opinion


More doom and gloom atop Mt. Moto

Troubled vendor Motorola delivered more pain to its shareholders, with the company increasing its net loss for the first quarter to $194m from $181m in the same period a year ago. Sales also dropped from $9.4bn in 2007 to $7.4bn in the three months to the end of March.

The problematic handset division continued to be an albatross around the company’s neck, almost doubling its operating loss from $233m to $418m, as sales dropped 39 per cent to $3.3bn. During the quarter, the company shipped 27.4 million handsets, down from 39 million in the final quarter of 2007.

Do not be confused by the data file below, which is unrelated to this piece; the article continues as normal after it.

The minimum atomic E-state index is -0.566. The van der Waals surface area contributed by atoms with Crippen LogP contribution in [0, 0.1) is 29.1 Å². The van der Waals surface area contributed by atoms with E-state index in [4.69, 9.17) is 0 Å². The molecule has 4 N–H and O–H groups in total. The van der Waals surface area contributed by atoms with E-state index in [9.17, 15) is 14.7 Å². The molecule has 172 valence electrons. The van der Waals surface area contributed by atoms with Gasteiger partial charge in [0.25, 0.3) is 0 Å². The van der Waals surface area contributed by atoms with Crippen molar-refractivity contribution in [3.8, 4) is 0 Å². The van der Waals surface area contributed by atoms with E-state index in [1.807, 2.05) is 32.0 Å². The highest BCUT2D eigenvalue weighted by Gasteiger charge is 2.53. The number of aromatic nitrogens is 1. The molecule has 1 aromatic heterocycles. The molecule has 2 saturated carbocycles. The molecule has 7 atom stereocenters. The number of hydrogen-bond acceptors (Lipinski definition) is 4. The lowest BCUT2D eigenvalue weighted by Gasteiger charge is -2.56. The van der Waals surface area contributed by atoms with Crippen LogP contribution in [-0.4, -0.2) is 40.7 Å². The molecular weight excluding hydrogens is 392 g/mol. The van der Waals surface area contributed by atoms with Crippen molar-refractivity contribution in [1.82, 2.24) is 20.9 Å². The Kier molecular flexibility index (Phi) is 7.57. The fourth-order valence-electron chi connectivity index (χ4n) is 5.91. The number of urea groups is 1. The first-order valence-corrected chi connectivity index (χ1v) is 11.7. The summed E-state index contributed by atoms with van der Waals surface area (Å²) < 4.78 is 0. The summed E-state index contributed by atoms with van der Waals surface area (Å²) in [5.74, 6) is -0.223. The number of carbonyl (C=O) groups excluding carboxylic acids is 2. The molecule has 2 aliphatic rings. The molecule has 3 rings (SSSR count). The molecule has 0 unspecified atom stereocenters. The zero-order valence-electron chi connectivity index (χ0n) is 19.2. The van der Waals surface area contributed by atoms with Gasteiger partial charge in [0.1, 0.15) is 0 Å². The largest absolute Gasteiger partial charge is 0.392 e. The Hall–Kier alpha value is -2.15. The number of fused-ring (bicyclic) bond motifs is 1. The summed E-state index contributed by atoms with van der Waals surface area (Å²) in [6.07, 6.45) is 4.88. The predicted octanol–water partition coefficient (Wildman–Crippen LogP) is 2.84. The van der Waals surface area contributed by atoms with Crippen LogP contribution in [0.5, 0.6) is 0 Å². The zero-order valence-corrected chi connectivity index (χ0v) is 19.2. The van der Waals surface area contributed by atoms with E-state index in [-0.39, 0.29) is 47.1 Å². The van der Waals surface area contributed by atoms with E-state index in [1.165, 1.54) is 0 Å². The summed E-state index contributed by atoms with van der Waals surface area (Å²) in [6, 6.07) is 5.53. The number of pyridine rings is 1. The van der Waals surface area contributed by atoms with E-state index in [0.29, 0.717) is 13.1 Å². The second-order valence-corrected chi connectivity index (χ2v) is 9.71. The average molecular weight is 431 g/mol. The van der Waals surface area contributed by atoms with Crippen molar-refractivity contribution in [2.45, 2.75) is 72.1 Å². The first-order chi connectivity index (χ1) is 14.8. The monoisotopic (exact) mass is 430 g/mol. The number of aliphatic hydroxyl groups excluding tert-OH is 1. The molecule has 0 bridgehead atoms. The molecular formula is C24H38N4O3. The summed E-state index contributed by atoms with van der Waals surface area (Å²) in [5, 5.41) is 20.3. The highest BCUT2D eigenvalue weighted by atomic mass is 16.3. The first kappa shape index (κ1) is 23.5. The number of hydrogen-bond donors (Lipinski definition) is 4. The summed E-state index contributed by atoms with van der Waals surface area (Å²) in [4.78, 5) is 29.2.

The company recently announced plans to separate its ailing handsets unit from the networks side of its business and in doing so create two independent publicly traded companies. The announcement came as no great surprise, follows January’s revelation that the company was evaluating the structural and strategic realignment of its businesses.

The move also suggests activist shareholder Carl Icahn is finally bending some ears at the company – he more recently got two of his own nominees onto the board. However, the split might also suggest that no potential buyers have emerged to take the devices business off Moto’s hands.

Earlier this month, the beleaguered vendor announced another 2,600 job cuts, bringing the total reductions since January 2007 to just over 10,000. In a filing to the Securities and Exchange Commission (SEC), the US firm said that the latest round of cuts resulted in a net pre-tax charge in the first quarter of approximately $104m.


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